From pv magazine 11/2020
The latest revision of the EU Directive on Waste Electrical and Electronic Equipment (WEEE) was published in July 2012, and in some member states it took up to five years to transpose it into national legislation. The directive concerns all kinds of electronic equipment. So from a PV perspective, the delay did not affect the industry substantially. Today, however, it is the main legislation guiding the recycling of PV modules throughout Europe. And the debate as to its efficacy has intensified, with stakeholders arguing for bolder policies to ensure the sustainability of the sector.
The transposition of the EU directive into the national laws did not happen in one go. So while the directive’s main principle is to place an extended responsibility on manufacturers for end-of-life management of PV panels that remains the same across all 27 member states, implementation varies from country to country.
PV module recycling
In Q4 2020r, pv magazine’s UP initiative turned its attention to PV module recycling. With huge projected volumes of waste edging ever nearer, the topic is gathering speed on a global level. But how can the tension between economic viability and equipment lifetimes of up to 30 years and beyond be addressed? And what is happening in the field of recycling technology? Will it ever be possible to extract the most valuable materials from today’s PV modules? Read on to find out.
The main reason for such variation is that firstly the WEEE Directive distinguishes between private household or business-to-consumer (B2C) transactions and non-private household or business-to-business (B2B) transactions when mandating a financial mechanism for the collection and recycling of PV panels.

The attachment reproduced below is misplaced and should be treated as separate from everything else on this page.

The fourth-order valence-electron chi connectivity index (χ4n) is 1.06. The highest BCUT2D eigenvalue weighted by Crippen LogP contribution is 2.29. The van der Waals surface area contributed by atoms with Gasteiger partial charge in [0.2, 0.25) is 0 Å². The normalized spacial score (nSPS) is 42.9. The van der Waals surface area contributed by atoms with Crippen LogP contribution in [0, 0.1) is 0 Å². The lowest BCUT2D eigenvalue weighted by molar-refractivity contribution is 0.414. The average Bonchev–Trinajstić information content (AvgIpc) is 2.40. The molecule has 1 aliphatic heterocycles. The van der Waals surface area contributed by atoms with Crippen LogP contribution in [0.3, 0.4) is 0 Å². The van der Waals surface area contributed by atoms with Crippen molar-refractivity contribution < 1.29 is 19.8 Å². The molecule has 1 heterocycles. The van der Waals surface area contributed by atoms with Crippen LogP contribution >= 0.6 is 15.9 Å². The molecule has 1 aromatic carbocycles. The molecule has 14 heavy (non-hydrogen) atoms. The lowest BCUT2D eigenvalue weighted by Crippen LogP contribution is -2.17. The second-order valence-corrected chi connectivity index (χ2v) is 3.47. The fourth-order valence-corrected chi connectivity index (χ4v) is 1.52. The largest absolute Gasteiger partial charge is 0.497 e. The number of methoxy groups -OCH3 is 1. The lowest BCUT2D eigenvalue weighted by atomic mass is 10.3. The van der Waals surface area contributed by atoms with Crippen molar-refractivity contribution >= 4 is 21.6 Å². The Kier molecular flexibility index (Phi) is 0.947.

Secondly, the directive is flexible on the responsible party (owner or manufacturer) and financing methods. Therefore, whether a member state has characterized the PV panels as B2C, B2B or dual-use equipment, the financing requirements for the collection and recycling of the PV panels vary. France, for example, took its own approach, leading to a B2C characterization in the sense that it requires every PV manufacturer to pay a fee for the collection of the panels. In B2B transactions, both the owner of a project and the PV manufacturer may be capable of collecting and recycling end-of-life panels, and each member-state determines the financial responsibility of stakeholders. The bottom line is that member-states typically operate municipal collection points where B2C panels can be dropped off, while B2B equipment needs to be collected via an established scheme. At present, there are about 25 different compliant collection schemes in the European Union.
Typically, the compliant schemes operate the logistics: picking up the PV panels from the collection points. They have contracts in place with recycling companies that take the modules and recycle them. But collection schemes across the EU also vary substantially. Thus, Germany for example has about 10 different collection systems, Spain and Italy have about five schemes each, while France has only one such scheme in place, making it a monopoly.